Scam artists posing as charities can cause trouble for generous Kansans hoping to help their neighbors. Attorney General Derek Schmidt has committed himself to protecting Kansas consumers and providing educational resources to prevent scams and consumer victimization.
The Attorney General's Office enforces the Kansas Charitable Organizations and Solicitations Act, K.S.A. 17-1759 et seq. We also oversee any modifications made to charitable trusts to ensure that the intent of the grantor is maintained.
Our office's duties include, but are not limited to:
- Investigating charities that mislead consumer about where or what their donations are being used for.
- Investigating scams and fake charities.
- Investigating improper solicitations of donations.
Investigate before you donate. Some con artists use names similar to well-known charities or pretend to raise money for state or local law enforcement agencies. It is important to be informed when making charitable giving decisions.
- Ask for written information, including how much of the money raised is actually used for charitable purposes and how much will end up in the hands of the professional fundraiser.
- Be careful with telemarketers requesting contributions ‑ oftentimes the telemarketer keeps a substantial portion of the donation.
- Do not be pressured into making a contribution or pledge.
- Do not feel obligated to send a donation to charities that send token gifts such as key chains, greeting cards, mailing labels, etc.
- Make certain the charitable organization actually serves the need it claims to serve.
- Ask for financial statements of the organization to determine who will benefit from the donations.
Tips for Donors:
Real charities will always be happy to take your money a couple days or even a couple weeks after they first make contact with you, so take time to do your research. High pressure appeals that claim a need is "urgent" are often times a warning sign of a scam.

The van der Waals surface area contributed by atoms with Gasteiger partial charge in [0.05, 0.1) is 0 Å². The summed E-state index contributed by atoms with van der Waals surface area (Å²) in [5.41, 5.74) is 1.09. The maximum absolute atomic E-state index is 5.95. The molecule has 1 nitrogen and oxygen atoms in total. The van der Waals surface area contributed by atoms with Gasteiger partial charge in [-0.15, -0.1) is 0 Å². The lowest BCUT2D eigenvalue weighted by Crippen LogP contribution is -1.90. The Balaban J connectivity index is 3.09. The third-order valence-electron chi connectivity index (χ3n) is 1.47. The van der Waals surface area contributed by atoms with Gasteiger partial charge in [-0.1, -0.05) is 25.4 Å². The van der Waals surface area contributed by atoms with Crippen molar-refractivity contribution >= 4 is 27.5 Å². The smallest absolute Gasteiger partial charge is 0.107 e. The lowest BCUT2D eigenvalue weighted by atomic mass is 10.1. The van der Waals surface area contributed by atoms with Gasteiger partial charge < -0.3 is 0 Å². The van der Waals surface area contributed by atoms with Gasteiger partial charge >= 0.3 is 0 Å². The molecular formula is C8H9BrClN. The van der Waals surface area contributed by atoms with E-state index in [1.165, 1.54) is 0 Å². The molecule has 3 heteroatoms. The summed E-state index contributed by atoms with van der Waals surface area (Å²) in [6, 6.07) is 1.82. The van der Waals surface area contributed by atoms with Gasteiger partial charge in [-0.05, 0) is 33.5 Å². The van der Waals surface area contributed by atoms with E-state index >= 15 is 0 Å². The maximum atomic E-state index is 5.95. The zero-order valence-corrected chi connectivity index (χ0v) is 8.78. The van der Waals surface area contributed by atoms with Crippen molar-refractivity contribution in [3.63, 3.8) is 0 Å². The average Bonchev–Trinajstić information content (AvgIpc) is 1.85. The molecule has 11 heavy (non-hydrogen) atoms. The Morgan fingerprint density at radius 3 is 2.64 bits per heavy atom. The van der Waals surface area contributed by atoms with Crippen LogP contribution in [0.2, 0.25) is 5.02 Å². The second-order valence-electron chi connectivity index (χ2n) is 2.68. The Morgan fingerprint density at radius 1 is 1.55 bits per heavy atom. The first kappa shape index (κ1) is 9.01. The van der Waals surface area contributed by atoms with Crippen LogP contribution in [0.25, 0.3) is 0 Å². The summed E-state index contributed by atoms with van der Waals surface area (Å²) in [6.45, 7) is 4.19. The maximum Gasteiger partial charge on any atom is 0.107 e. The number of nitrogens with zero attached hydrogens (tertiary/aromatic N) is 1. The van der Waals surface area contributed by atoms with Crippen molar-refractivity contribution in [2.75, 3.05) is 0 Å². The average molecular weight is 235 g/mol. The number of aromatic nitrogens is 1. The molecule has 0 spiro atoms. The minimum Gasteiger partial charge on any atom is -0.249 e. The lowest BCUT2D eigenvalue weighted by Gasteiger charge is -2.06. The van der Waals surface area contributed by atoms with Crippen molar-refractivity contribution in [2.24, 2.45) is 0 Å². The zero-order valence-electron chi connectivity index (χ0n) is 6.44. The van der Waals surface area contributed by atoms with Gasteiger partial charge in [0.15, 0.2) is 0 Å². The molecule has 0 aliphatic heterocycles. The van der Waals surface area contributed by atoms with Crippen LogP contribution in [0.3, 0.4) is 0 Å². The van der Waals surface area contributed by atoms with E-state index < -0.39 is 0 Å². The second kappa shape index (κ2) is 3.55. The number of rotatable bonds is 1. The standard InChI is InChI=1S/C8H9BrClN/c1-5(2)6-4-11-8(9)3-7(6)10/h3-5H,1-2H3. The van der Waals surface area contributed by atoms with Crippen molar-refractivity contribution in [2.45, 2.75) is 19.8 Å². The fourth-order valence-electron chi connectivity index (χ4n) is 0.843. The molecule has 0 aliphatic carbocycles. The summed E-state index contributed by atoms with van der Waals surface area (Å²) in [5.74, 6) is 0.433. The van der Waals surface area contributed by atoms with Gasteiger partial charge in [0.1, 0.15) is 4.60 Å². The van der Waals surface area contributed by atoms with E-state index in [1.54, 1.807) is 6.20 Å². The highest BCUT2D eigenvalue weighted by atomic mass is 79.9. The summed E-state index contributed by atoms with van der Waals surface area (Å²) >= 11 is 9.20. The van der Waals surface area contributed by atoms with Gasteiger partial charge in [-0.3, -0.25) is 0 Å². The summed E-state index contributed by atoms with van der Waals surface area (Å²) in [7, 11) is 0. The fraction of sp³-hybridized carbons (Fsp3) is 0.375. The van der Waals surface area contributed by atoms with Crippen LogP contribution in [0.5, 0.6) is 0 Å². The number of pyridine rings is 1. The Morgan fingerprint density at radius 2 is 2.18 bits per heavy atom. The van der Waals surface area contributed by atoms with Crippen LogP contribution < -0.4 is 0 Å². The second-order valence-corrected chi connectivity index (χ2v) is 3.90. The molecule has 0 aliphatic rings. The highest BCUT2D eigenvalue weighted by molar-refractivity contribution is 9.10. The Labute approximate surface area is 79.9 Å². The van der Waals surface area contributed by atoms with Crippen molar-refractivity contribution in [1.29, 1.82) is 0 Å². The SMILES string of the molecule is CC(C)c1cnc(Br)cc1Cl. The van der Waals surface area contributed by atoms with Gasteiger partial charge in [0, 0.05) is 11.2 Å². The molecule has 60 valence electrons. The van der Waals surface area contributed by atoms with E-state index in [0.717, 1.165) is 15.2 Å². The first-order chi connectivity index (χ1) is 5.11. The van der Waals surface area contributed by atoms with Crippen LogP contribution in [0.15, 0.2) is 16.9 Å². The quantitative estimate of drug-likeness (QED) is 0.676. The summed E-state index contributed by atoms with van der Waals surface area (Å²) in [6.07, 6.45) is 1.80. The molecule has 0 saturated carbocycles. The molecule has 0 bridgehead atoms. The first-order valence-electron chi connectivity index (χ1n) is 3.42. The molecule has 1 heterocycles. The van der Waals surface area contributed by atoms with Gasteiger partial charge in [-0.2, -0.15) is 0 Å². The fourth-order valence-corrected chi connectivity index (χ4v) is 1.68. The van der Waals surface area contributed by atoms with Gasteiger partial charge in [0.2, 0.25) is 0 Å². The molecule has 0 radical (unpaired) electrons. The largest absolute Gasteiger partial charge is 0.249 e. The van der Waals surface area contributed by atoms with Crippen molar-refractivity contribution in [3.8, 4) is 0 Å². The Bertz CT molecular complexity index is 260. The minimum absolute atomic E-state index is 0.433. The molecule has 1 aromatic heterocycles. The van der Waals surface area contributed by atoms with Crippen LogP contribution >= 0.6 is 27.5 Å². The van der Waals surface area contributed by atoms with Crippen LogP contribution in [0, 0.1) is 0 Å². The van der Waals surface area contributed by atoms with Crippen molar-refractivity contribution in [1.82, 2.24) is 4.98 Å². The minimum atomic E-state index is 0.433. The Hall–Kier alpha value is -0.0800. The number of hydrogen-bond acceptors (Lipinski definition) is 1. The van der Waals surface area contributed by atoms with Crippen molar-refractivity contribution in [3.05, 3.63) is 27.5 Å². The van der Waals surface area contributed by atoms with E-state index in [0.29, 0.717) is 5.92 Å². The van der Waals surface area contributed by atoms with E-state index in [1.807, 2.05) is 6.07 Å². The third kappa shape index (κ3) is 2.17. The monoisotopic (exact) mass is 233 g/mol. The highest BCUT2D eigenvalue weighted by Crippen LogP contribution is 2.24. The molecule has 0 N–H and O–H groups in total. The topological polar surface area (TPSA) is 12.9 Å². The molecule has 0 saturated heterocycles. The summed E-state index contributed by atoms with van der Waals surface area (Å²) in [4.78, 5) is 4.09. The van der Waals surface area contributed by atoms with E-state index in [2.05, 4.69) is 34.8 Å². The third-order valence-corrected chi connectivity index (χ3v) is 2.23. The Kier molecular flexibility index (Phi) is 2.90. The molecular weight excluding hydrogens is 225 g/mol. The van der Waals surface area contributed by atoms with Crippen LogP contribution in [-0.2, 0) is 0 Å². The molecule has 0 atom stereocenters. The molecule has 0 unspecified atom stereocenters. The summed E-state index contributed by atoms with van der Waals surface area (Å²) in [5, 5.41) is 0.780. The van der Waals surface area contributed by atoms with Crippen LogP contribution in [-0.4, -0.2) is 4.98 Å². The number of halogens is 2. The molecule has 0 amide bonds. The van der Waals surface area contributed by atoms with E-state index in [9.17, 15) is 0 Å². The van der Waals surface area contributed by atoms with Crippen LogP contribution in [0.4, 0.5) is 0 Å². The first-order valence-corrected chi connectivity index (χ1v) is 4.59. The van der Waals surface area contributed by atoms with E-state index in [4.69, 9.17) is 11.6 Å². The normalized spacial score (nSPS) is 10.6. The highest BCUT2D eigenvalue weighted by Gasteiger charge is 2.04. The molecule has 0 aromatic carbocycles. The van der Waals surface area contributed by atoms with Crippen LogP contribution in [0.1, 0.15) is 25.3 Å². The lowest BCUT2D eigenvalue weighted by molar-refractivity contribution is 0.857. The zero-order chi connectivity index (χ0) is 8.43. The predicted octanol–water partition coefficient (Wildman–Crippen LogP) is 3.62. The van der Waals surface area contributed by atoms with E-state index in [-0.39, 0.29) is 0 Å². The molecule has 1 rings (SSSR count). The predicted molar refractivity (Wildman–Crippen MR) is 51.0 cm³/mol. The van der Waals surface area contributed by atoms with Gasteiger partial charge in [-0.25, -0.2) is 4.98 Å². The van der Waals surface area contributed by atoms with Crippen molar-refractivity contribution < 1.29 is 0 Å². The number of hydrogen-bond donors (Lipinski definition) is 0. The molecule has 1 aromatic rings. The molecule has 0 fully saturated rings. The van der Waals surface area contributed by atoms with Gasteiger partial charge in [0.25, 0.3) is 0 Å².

Take time to ask the following questions before you donate:
- What is the charity's exact name? Scam artists often use names that sound familiar to reputable charitable organizations in order to solicit donations.
- Is the charity registered with the Attorney General's Office? If so, what is their registration number?
- Does the charity operate nationally? If so, what is the address of its national offices?
- Does it operate locally or have a local center? If so, what is the address of its local office?
- How much of my donation will go to charitable activities?
- How much of my donation will go to administrative expenses?
- Is the call being made by a professional solicitor? If so, what percent of the donation will they receive and are they registered with the Attorney General's Office? What is their registration number?
- What programs will my donation support? Will my donation benefit programs that are available locally?
- Is my donation tax deductible, i.e. can I deduct it from my own federal income tax return?
- Ask to be sent financial statements from the organization to determine who will benefit from your donation.
- If you are purchasing a product that supports a charitable organization, always ask what percentage of the amount you spend will actually support the charity. If it is a product you do not want or need, you might be able to better help the charity by donating directly.
Do additional research before you donate:
- Search the charity online through a search engine. Check for complaints filed by other consumers.
- Go to the charity's website and read about the programs it supports.
- Contact your local Better Business Bureau to see if there are any complaints about the charity or search for the charity online at http://bbb.org/charity.
- Go to https://www.ag.ks.gov/licensing/charities-registration to see if the charity is registered with the Kansas Attorney General's Office.
- Find a link to their IRS 990 form which reports their expenses and see if they are associated with any professional fundraisers.
When you are ready to donate, send your donation in the form of a check so you have a receipt. Do NOT give out credit card or bank information to an organization.
Am I being scammed?
There are some pretty common signs of a charity scam. If you experience any of the following, be careful.
- The solicitor pressures you into giving money right away.
- The solicitor refuses to provide you basic information such as the charity's name and address.
- Your donation is associated with a contest, such as a sweepstakes or a raffle, that sounds "too good to be true."
- The solicitor wants you to pay in cash or wants credit card information but will not accept a check.
- The solicitor will not let you mail in a check directly, but instead sends someone to pick it up from you.
- If you believe you are the victim of a scam, file a complaint with our office.